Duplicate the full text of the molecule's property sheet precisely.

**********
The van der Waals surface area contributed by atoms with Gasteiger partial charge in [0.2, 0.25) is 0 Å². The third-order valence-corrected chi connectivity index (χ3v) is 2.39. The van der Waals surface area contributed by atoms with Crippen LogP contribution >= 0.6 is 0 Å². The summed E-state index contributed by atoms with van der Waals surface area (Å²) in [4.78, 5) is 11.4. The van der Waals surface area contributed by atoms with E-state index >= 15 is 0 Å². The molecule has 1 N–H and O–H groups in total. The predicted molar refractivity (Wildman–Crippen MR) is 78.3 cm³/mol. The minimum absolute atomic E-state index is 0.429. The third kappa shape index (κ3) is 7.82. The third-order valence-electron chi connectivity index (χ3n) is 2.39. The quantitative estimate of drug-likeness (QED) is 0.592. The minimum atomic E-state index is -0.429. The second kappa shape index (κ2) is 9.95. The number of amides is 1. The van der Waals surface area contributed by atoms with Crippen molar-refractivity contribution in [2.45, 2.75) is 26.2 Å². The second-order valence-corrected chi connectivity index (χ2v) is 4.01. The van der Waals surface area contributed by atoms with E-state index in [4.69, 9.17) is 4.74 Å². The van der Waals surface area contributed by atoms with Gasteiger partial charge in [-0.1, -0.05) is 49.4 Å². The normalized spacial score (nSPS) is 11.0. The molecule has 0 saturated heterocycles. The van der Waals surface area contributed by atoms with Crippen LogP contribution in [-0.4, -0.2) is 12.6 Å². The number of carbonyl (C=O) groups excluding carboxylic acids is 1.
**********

The van der Waals surface area contributed by atoms with Gasteiger partial charge in [0.2, 0.25) is 0 Å². The third-order valence-corrected chi connectivity index (χ3v) is 2.39. The van der Waals surface area contributed by atoms with Crippen LogP contribution >= 0.6 is 0 Å². The summed E-state index contributed by atoms with van der Waals surface area (Å²) in [4.78, 5) is 11.4. The van der Waals surface area contributed by atoms with E-state index >= 15 is 0 Å². The molecule has 1 N–H and O–H groups in total. The predicted molar refractivity (Wildman–Crippen MR) is 78.3 cm³/mol. The minimum absolute atomic E-state index is 0.429. The third kappa shape index (κ3) is 7.82. The third-order valence-electron chi connectivity index (χ3n) is 2.39. The quantitative estimate of drug-likeness (QED) is 0.592. The minimum atomic E-state index is -0.429. The second kappa shape index (κ2) is 9.95. The number of amides is 1. The van der Waals surface area contributed by atoms with Crippen molar-refractivity contribution in [2.45, 2.75) is 26.2 Å². The second-order valence-corrected chi connectivity index (χ2v) is 4.01. The van der Waals surface area contributed by atoms with E-state index in [4.69, 9.17) is 4.74 Å². The van der Waals surface area contributed by atoms with Gasteiger partial charge in [-0.1, -0.05) is 49.4 Å². The normalized spacial score (nSPS) is 11.0. The molecule has 0 saturated heterocycles. The van der Waals surface area contributed by atoms with Crippen LogP contribution in [-0.4, -0.2) is 12.6 Å². The number of carbonyl (C=O) groups excluding carboxylic acids is 1.